Modern psychotherapy’s enfant terrible, Energy Psychology, has been alternately praised and ridiculed, extolled and rebuked. EP modalities have been called “a major breakthrough,” “the power therapies for the twenty-first century,” and “the most significant development in personal growth since the Buddha taught meditation.” Critics have labeled these modalities a “sham,” “therapeutic snake oil,” and worse. One skeptic wrote, “Any purported effects attributable to EP are likely due to features it shares with more traditional therapies.” Some practitioners practice EP “in the closet,” refraining from telling colleagues what they’re doing out of fear of censure. The American Psychological Association has taken the unusual step of refusing to grant CE credits for EP trainings.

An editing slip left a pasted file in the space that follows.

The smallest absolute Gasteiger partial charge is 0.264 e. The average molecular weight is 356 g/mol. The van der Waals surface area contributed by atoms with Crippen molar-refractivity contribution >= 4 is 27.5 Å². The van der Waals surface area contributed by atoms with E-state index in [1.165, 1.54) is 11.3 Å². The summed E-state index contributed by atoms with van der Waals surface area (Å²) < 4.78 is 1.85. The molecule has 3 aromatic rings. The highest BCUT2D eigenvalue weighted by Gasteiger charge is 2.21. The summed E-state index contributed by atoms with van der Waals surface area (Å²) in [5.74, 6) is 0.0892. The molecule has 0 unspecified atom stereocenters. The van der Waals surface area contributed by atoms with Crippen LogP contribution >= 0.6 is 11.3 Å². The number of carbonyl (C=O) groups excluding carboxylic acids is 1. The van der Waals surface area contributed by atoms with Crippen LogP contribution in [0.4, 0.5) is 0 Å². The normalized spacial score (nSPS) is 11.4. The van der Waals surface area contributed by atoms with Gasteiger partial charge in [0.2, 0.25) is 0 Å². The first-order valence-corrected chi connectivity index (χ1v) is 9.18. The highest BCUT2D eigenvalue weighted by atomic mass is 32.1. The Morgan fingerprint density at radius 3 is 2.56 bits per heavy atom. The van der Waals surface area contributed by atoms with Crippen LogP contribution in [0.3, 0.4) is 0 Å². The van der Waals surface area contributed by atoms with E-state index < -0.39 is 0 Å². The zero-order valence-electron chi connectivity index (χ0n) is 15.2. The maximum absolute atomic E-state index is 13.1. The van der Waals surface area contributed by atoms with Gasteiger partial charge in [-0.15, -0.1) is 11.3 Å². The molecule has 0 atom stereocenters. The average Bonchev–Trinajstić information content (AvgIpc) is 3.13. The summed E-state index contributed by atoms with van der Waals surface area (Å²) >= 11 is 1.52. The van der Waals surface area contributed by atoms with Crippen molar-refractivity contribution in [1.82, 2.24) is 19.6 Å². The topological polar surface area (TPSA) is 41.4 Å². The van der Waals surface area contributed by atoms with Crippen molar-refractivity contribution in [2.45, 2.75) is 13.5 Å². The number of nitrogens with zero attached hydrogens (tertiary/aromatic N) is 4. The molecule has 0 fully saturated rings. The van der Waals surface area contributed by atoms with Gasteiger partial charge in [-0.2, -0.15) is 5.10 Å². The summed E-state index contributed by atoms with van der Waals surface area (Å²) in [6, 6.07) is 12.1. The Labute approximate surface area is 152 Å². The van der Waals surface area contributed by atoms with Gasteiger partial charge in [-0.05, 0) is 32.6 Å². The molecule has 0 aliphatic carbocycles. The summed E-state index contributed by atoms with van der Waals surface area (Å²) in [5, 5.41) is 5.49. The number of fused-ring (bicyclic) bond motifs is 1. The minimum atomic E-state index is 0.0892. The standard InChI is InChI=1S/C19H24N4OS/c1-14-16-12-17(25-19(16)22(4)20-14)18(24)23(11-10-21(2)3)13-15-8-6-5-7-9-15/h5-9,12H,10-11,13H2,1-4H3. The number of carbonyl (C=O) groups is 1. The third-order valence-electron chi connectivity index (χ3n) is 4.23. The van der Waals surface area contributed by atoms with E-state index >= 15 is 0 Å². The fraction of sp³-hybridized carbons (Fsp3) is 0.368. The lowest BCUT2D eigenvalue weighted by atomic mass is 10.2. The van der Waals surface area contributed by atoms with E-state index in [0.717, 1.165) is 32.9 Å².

The term energy psychology describes a new field of innovative interventions that balance, restore, and enhance human functioning by stimulating the human subtle energy system. These techniques have spread throughout the world—largely via the Internet—and have been observed to catalyze rapid, dramatic, and lasting changes in feelings, beliefs, mental states, and behaviors. Just as we have a physical anatomy—consisting of our skeleton, organs and glands, muscles and connective tissue—we also have an energetic anatomy—consisting of the acupuncture meridian system, chakras and nadis (energy centers and channels), and the human biofield/s. The common denominator underlying EP techniques involves stimulating energy, whether by tapping, touching, or intention.

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